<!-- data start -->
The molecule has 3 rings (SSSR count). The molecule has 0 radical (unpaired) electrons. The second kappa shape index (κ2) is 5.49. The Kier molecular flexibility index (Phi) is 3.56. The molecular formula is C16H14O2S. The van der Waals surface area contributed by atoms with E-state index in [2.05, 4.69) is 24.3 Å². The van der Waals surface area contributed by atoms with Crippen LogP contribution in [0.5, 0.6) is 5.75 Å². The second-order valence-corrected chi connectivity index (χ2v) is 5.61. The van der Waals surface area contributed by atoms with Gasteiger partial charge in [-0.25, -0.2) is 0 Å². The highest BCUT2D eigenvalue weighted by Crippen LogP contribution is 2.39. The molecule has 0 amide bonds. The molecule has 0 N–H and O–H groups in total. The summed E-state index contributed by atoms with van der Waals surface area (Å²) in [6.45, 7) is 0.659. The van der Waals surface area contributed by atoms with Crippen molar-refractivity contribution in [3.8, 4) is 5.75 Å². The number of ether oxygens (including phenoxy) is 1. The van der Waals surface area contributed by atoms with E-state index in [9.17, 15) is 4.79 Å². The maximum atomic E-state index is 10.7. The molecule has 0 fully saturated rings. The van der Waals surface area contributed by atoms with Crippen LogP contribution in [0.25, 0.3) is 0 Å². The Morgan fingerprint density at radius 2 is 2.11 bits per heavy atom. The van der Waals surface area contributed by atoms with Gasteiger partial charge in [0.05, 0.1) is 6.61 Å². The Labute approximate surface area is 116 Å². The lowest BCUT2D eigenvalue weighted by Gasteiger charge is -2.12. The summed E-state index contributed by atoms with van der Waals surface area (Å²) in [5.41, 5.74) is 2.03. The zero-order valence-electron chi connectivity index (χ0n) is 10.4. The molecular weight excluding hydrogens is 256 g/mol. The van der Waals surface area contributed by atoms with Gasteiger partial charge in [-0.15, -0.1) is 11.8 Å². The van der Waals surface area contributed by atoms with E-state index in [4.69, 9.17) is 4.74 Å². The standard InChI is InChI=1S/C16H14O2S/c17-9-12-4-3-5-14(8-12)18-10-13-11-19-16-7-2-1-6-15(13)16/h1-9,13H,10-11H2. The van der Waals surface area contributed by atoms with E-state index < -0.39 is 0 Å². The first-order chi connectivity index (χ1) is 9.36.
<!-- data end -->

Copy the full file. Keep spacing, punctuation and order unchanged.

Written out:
The molecule has 3 rings (SSSR count). The molecule has 0 radical (unpaired) electrons. The second kappa shape index (κ2) is 5.49. The Kier molecular flexibility index (Phi) is 3.56. The molecular formula is C16H14O2S. The van der Waals surface area contributed by atoms with E-state index in [2.05, 4.69) is 24.3 Å². The van der Waals surface area contributed by atoms with Crippen LogP contribution in [0.5, 0.6) is 5.75 Å². The second-order valence-corrected chi connectivity index (χ2v) is 5.61. The van der Waals surface area contributed by atoms with Gasteiger partial charge in [-0.25, -0.2) is 0 Å². The highest BCUT2D eigenvalue weighted by Crippen LogP contribution is 2.39. The molecule has 0 amide bonds. The molecule has 0 N–H and O–H groups in total. The summed E-state index contributed by atoms with van der Waals surface area (Å²) in [6.45, 7) is 0.659. The van der Waals surface area contributed by atoms with Crippen molar-refractivity contribution in [3.8, 4) is 5.75 Å². The number of ether oxygens (including phenoxy) is 1. The van der Waals surface area contributed by atoms with E-state index in [9.17, 15) is 4.79 Å². The maximum atomic E-state index is 10.7. The molecule has 0 fully saturated rings. The van der Waals surface area contributed by atoms with Crippen LogP contribution in [0.25, 0.3) is 0 Å². The Morgan fingerprint density at radius 2 is 2.11 bits per heavy atom. The van der Waals surface area contributed by atoms with Gasteiger partial charge in [0.05, 0.1) is 6.61 Å². The Labute approximate surface area is 116 Å². The lowest BCUT2D eigenvalue weighted by Gasteiger charge is -2.12. The summed E-state index contributed by atoms with van der Waals surface area (Å²) in [5.41, 5.74) is 2.03. The zero-order valence-electron chi connectivity index (χ0n) is 10.4. The molecular weight excluding hydrogens is 256 g/mol. The van der Waals surface area contributed by atoms with Gasteiger partial charge in [-0.15, -0.1) is 11.8 Å². The van der Waals surface area contributed by atoms with E-state index in [4.69, 9.17) is 4.74 Å². The standard InChI is InChI=1S/C16H14O2S/c17-9-12-4-3-5-14(8-12)18-10-13-11-19-16-7-2-1-6-15(13)16/h1-9,13H,10-11H2. The van der Waals surface area contributed by atoms with E-state index < -0.39 is 0 Å². The first-order chi connectivity index (χ1) is 9.36.